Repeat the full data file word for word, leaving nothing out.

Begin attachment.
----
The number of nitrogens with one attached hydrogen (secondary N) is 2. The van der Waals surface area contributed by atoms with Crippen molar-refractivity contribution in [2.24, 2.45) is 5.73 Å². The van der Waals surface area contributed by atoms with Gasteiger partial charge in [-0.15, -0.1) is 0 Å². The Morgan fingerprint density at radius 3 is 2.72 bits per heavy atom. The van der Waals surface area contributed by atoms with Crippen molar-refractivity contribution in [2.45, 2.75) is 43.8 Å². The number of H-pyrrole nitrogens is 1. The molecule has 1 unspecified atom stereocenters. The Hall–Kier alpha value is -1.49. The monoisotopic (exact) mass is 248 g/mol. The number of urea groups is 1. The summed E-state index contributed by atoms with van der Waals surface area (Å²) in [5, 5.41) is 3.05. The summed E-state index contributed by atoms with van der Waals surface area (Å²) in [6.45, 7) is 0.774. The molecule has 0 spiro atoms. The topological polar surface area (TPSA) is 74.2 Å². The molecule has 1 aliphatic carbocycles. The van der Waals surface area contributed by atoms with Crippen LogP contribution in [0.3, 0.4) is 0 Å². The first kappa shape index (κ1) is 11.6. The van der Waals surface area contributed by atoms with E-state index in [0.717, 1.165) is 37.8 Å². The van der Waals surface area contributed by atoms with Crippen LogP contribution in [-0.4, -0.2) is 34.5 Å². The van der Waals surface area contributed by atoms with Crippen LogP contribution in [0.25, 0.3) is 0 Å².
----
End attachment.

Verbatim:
The number of nitrogens with one attached hydrogen (secondary N) is 2. The van der Waals surface area contributed by atoms with Crippen molar-refractivity contribution in [2.24, 2.45) is 5.73 Å². The van der Waals surface area contributed by atoms with Gasteiger partial charge in [-0.15, -0.1) is 0 Å². The Morgan fingerprint density at radius 3 is 2.72 bits per heavy atom. The van der Waals surface area contributed by atoms with Crippen molar-refractivity contribution in [2.45, 2.75) is 43.8 Å². The number of H-pyrrole nitrogens is 1. The molecule has 1 unspecified atom stereocenters. The Hall–Kier alpha value is -1.49. The monoisotopic (exact) mass is 248 g/mol. The number of urea groups is 1. The summed E-state index contributed by atoms with van der Waals surface area (Å²) in [5, 5.41) is 3.05. The summed E-state index contributed by atoms with van der Waals surface area (Å²) in [6.45, 7) is 0.774. The molecule has 0 spiro atoms. The topological polar surface area (TPSA) is 74.2 Å². The molecule has 1 aliphatic carbocycles. The van der Waals surface area contributed by atoms with Crippen LogP contribution in [0.3, 0.4) is 0 Å². The first kappa shape index (κ1) is 11.6. The van der Waals surface area contributed by atoms with E-state index in [0.717, 1.165) is 37.8 Å². The van der Waals surface area contributed by atoms with Crippen LogP contribution in [-0.4, -0.2) is 34.5 Å². The van der Waals surface area contributed by atoms with Crippen LogP contribution in [0.25, 0.3) is 0 Å².